Canadian Manufacturing: A Study in Productivity and Technological Change, Vol. I, Sector Performance and Industrial Strategy. Vol. II, Industry Studies 1946-1977

Description

Contains Illustrations
$17.95
ISBN 0-88862-527-8

Author

Year

1982

Contributor

Reviewed by Robert W. Sexty

Robert W. Sexty is a commerce professor at the Memorial University of
Newfoundland and author of Canadian Business: Issues and Stakeholders.

Review

Uri Zohar, professor of economics in the Faculty of Administrative Studies, York University, has analyzed the productivity of labour and capital in 19 Canadian manufacturing industries in an attempt to explain their persistent lagging productivity growth and to find a prescription for an industrial strategy that would address this problem. The study, sponsored by the Canadian Institute for Economic Policy, is in two volumes: Volume I contains theoretical material and general conclusions; and Volume II contains the supporting data by industry.

The study concludes that the problem of declining productivity growth relates more to inefficiencies of capital than of labour. The author argues that the capital stock of some industries is depleted and technologically outdated. There is an opportunity to stimulate productivity through technological innovation, but a systematic method is needed for selecting where investments in technology should be made. An industrial strategy should select promising industries determined by the policy objectives of government (employment, economic growth, or rising labour efficiency). The result should not be one master strategy, but instead strategies designed for each industry.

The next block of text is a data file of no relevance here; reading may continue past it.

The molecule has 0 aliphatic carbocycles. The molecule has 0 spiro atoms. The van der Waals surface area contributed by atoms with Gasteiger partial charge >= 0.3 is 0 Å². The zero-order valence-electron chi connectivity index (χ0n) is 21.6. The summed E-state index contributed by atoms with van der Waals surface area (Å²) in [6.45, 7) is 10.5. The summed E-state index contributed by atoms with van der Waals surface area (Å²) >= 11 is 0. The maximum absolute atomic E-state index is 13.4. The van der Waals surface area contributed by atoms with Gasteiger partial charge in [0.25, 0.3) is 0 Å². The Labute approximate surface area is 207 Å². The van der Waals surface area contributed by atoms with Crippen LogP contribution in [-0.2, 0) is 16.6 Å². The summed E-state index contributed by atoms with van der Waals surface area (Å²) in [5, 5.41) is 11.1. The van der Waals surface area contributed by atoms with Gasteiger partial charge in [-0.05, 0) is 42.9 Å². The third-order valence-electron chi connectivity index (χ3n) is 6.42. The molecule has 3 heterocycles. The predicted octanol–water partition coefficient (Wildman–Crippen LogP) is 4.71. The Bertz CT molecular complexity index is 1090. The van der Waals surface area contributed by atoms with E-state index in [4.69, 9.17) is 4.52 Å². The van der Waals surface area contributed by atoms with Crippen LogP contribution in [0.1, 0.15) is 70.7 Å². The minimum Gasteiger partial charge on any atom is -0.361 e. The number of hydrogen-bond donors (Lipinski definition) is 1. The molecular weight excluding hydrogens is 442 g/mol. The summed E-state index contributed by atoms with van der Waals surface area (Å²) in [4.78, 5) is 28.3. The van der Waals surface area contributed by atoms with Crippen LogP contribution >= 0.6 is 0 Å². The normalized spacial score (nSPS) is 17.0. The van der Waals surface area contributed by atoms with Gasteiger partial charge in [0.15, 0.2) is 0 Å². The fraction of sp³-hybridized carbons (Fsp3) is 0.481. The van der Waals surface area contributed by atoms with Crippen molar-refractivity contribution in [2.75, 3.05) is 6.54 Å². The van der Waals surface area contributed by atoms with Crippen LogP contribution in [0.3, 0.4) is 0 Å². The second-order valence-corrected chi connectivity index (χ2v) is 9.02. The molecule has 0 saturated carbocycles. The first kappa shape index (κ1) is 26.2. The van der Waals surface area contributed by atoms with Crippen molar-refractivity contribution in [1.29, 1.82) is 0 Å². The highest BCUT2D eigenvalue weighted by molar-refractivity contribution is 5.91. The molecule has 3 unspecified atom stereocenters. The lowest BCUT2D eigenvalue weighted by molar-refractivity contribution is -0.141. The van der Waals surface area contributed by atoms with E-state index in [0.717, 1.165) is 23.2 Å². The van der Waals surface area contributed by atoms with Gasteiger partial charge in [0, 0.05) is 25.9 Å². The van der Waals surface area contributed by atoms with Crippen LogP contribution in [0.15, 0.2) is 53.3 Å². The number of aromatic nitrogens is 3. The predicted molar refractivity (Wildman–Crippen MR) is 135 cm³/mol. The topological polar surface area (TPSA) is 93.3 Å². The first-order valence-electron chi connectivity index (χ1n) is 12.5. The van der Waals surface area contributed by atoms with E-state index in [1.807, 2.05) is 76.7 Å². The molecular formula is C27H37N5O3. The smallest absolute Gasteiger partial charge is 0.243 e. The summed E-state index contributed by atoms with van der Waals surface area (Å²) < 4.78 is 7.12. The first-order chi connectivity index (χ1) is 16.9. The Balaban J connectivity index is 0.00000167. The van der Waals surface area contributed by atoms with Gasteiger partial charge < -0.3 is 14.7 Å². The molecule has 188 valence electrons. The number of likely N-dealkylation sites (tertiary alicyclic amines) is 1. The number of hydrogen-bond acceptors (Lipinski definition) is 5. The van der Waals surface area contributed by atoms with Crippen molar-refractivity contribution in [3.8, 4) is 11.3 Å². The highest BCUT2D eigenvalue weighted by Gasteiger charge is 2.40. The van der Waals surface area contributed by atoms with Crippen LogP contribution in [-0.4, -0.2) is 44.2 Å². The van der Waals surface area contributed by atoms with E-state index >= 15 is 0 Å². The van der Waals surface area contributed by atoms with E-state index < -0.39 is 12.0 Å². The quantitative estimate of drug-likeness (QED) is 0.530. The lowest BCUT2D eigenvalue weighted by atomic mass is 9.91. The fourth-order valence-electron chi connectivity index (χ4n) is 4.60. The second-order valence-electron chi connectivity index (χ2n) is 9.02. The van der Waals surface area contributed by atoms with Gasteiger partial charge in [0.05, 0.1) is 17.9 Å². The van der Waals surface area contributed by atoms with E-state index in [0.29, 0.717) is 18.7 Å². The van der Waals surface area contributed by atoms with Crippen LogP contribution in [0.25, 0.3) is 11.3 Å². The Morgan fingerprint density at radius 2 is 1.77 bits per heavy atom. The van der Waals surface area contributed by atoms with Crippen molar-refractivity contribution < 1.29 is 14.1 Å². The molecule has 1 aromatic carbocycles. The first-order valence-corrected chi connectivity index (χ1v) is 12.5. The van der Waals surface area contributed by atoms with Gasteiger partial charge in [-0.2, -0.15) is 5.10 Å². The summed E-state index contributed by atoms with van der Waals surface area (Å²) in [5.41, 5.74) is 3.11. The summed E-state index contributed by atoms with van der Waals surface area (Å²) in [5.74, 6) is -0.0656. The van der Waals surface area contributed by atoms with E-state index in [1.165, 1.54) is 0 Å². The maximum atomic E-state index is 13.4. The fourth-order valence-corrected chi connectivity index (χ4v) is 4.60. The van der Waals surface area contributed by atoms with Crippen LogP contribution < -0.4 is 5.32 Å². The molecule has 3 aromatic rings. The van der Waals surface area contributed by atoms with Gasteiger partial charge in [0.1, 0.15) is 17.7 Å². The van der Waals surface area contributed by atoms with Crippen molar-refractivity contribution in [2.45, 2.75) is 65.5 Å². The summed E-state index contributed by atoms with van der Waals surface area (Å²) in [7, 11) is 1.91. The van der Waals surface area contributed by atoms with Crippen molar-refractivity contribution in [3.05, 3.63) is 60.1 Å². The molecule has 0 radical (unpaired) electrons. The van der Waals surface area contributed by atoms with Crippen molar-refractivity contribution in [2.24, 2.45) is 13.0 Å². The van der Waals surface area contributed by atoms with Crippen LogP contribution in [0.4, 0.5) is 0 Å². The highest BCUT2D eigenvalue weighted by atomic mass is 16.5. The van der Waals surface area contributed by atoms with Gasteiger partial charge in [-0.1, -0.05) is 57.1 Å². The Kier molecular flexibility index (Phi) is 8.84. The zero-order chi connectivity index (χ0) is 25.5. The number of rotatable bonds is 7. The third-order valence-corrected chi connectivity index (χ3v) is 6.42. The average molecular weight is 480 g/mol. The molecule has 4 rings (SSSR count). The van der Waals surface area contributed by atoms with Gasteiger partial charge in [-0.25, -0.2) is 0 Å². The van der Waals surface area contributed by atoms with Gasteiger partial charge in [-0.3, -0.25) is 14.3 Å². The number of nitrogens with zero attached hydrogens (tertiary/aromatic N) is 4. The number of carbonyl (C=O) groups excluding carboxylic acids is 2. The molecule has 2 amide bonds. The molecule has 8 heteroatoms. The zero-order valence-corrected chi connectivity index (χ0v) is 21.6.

The author uses econometric analyses involving four estimates of productivity. Much has been written on this topic, mostly based on qualitative instead of quantitative data. This study is one of few using time series statistics, and the author claims it is the only one using more than a 20-year period. The two relatively short volumes, 160 and 212 pages respectively, are packed with supporting data (over 130 tables and 80 figures). There is no bibliography, but Volume I has footnotes.

The volumes do contribute to a greater understanding of longer term productivity, which is important to the domestic and international competitiveness of Canada’s manufacturing industries. Productivity is a complex concept and, though the volumes are well written, with background and explanatory materials, readers should have a knowledge of economics to fully appreciate the study.

Citation

Zohar, Uri, “Canadian Manufacturing: A Study in Productivity and Technological Change, Vol. I, Sector Performance and Industrial Strategy. Vol. II, Industry Studies 1946-1977,” Canadian Book Review Annual Online, accessed July 24, 2024, https://cbra.library.utoronto.ca/items/show/38915.